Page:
When I first heard about the government’s dispute with Apple related to the iPhone of the San Bernardino killer, my immediate instinct was to take the government’s side. I am glad I took the time to learn more about the position being taken by Apple and the government, and while no solution is without its shortcomings, I support Apple in this dispute.
I do not doubt the government has noble intentions as strong encryption technologies hamper its efforts to provide the security to its citizens. But the noble intentions alone do not justify the means used to accomplish an objective. If Apple concedes, it will not only be a victory for the government but also the enemies of America who have not always been fond of the vast number of rights enjoyed by Americans including the right to privacy and free speech.
I also oppose the government in this dispute because it is not that the government has run out of options but it is simply taking a short cut. Instead of increasing its efforts to hire the best cyber security efforts which may, of course, require offering more attractive compensation packages, the government simply wants the private tech companies to donate free manpower. Moreover, this will set a wrong precedent and would put Apple and other technology companies at a disadvantage against foreign governments who may also make similar demands. I am also astonished the government wants Apple to reduce the security of its operating system rather than enhancing it. This is, particularly, puzzling for me because cyber war has often been mentioned by the U.S. Government as one of the greatest security threats in the 21st century.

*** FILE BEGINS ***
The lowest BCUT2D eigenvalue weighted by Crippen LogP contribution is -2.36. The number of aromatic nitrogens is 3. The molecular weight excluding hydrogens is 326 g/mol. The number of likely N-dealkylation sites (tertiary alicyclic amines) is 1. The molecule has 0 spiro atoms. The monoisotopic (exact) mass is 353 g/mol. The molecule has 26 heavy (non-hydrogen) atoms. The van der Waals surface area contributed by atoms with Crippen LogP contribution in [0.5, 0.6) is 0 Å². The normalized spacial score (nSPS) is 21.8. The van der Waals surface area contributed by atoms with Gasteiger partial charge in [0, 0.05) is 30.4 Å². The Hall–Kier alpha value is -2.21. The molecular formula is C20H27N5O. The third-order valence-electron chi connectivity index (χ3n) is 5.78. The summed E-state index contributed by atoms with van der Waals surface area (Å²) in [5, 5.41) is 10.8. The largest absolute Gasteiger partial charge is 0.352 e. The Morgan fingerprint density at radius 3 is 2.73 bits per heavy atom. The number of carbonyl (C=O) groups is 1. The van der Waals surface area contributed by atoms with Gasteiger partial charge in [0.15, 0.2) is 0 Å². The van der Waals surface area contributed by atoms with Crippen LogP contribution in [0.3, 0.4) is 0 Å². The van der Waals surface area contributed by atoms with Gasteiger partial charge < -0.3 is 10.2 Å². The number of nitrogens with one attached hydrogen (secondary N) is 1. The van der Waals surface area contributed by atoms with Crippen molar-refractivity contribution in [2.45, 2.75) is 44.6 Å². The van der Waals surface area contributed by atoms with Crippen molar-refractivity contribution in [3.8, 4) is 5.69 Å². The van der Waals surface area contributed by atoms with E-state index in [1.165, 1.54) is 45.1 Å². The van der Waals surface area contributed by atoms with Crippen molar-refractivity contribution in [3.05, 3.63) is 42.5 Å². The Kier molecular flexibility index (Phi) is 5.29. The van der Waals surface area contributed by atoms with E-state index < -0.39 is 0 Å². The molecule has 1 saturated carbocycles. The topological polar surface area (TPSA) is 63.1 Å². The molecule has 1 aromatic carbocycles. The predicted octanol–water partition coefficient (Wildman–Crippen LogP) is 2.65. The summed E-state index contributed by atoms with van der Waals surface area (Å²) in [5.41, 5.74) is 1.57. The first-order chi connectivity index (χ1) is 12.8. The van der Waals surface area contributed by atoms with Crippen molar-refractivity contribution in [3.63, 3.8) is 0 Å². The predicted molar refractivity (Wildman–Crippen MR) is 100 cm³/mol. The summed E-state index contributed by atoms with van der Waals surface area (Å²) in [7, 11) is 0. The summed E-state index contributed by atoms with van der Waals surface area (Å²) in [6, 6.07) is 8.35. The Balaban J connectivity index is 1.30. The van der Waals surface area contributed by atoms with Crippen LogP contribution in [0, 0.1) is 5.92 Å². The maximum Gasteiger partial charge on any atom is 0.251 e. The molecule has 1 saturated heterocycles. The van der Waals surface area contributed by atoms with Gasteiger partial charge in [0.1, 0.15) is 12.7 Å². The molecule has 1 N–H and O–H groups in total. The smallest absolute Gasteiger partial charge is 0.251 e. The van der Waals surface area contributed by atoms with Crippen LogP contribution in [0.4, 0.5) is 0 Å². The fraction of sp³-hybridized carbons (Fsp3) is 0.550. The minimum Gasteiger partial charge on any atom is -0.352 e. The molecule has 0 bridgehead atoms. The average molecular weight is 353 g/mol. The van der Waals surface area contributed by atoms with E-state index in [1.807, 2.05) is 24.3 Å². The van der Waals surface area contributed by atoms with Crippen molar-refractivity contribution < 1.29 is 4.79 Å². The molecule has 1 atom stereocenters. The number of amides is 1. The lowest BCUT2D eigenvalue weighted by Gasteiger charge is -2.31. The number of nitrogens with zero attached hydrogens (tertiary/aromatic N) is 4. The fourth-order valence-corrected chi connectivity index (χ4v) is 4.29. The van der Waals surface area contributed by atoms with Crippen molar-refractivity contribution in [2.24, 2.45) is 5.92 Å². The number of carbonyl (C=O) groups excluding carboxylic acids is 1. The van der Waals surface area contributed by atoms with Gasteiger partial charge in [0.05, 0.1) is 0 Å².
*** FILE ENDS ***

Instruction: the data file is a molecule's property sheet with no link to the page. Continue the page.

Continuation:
I might have been prompted to take the government’s side if it could truly demonstrate it has no other option. But the government’s position does make me wonder whether it is simply using the San Bernardino killer’s iPhone as an excuse to gain additional leverage against the technology companies. In fact, cyber security expert John McAfee has offered to unlock the San Bernardino killer’s iPhone for free if the government drop its case against Apple. The government should have no excuse not to accept McAfee’s offer if its request to Apple was entirely motivated by the investigation of San Bernardino tragedy.